Long reads

The future of ESGtech: Goal 1 - No poverty

Madhvi Mavadiya

Madhvi Mavadiya

Head of Content, Finextra

End poverty in all its forms everywhere. This is an extract from Finextra's The Future of ESGTech 2022 report.

Focus Target 1.4: By 2030, ensure that all men and women, in particular the poor and the vulnerable, have equal rights to economic resources, as well as access to basic services, ownership and control over land and other forms of property, inheritance, natural resources, appropriate new technology and financial services, including microfinance.

Data is now an integral part of the daily lives of most people everywhere. But the real question here is how can data impact the 700 million people living in extreme poverty and will the explosion of new types and uses of data improve their lives? With stagnant progress, it could be said that poor people and poor countries may be left behind, creating a widening gap between those who reap the benefits of this new data-driven world and those who do not, or cannot.

A Berenberg survey found that respondents ranked No Poverty as the third most important SDG. However, this goal was also ranked as one of the five least investible, questioning how progress can truly be measured. According to an Equilibrium ProRisk blog, the eradication of poverty through an ESG strategy might involve supporting job creation, ensuring the economic wellbeing of workers, ensuring that the poorest are not disenfranchised by a project and making sure that there is a net positive effect on sustainable wealth generation.

However, with the proliferation of concern around data protection and while regulators in developed countries are establishing data sharing initiatives, lower-income countries may lack the infrastructure and skills to facilitate these frameworks, capture the data and transform it into actionable insights. Further, public debt data in some countries is not transparent, allowing governments to overborrow or hide debts from citizens and creditors, as highlighted by the World Bank Group.

“This vulnerability is compounded by the high (reported) debt levels of lower-income countries at the outset of the Covid-19 crisis and the changing composition of private creditors and debt instruments. In 2019 almost half of all low-income countries were either in debt distress or at high risk of it. As the pandemic pushes as many as 150 million people into extreme poverty, countries may need to take on substantial additional debt, which could result in large debt overhangs that could take years to manage,” the World Bank Group report read.

With transparency of debt data comes access to basic services, control over property, inheritance, natural resources, appropriate new technology and financial services. This also helps lower income countries assess their debt and work towards achieving sustainable debt levels. But what can banks, or development finance institutions (DFIs), do to help reduce poverty? According to ODI, DFIs must have data to substantiate claims of poverty alleviation.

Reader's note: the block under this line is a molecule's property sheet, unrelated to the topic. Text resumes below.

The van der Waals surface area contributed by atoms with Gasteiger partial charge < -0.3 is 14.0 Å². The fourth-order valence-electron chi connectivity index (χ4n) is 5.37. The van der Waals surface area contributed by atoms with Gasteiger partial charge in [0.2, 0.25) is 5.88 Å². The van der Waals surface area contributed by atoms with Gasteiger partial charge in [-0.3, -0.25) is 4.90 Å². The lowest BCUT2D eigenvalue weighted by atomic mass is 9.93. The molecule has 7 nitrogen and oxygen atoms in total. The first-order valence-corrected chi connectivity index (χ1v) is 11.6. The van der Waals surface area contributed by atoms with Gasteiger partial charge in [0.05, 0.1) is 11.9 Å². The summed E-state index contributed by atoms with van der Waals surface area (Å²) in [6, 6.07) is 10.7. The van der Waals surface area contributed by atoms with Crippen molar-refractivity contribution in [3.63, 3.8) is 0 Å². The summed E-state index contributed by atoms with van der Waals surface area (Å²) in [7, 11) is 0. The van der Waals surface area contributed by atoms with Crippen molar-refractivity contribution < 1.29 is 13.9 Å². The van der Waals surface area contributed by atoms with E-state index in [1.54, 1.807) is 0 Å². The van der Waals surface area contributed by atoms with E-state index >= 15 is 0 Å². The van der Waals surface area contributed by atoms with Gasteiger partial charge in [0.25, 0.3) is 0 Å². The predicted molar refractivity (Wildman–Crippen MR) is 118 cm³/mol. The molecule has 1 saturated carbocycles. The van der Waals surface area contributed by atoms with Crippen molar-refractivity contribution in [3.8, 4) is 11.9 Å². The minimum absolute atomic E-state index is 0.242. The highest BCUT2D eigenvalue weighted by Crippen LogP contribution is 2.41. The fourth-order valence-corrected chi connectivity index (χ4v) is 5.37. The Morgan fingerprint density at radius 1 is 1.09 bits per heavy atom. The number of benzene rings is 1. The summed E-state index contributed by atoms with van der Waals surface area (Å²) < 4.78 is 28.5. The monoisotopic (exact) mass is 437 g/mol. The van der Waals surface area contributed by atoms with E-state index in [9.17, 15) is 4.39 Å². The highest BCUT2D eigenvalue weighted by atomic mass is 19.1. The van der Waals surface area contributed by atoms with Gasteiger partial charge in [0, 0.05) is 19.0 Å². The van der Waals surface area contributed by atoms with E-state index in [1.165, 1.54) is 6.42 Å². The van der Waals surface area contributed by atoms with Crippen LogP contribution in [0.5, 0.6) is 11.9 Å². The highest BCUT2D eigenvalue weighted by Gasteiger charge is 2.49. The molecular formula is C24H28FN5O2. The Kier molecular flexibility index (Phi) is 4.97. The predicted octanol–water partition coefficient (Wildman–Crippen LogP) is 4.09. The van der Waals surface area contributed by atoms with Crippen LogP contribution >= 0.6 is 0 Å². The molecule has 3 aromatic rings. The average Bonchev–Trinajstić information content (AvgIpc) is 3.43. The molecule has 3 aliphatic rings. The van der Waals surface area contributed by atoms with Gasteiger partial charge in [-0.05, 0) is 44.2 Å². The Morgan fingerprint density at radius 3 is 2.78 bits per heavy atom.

While most of these organisations report on total number of jobs created, tax revenue mobilised and paid to government, increase in energy supplied and CO2 emissions avoided, specific metrics are required.

For instance, on job creation, ODI highlighted considering ESG data on the distributional impacts on the division between skilled and unskilled jobs, rural and urban employment divide, average incomes and national poverty lines and impact across gender and youth. “Stepping up efforts in these areas will help DFIs shrug off claims of SDG 1 ‘impact washing’. Aid is a precious resource that can be used in a variety of ways to tackle poverty. We need to be confident that investing aid in and through DFIs alleviates poverty,” the ODI said.

After ensuring open data and utilising it to substantiate claims of poverty alleviation, to truly provide people with ownership over their financial services, financial inclusion is crucial. By making formal financial services accessible and affordable to lower income people, savings, investable funds, and accumulation of wealth is all attainable. Growth becomes inclusive, income gradually becomes equal, and poverty is reduced. However, financial inclusion is not a quick fix; eliminating poverty – in all its forms - requires a long-term strategy.

Summarising these key messages, World Bank Group president David Malpass stated: “Data offer tremendous potential to create value by improving programs and policies, driving economies and empowering citizens. The perspective of poor people has largely been absent from the global debate on data governance and urgently needs to be heard. Lower-income countries are too often disadvantaged due to a lack of institutions, decision-making autonomy, and financial resources, all of which hold back their effective implementation and effectiveness of data systems and governance frameworks. International cooperation is needed to harmonize regulations and coordinate policies so that the value of data is harnessed to benefit all, and to inform efforts toward a green, resilient, and inclusive recovery.”

ACTION FOR 2022: Make formal financial services accessible and affordable to lower income people.

Comments: (0)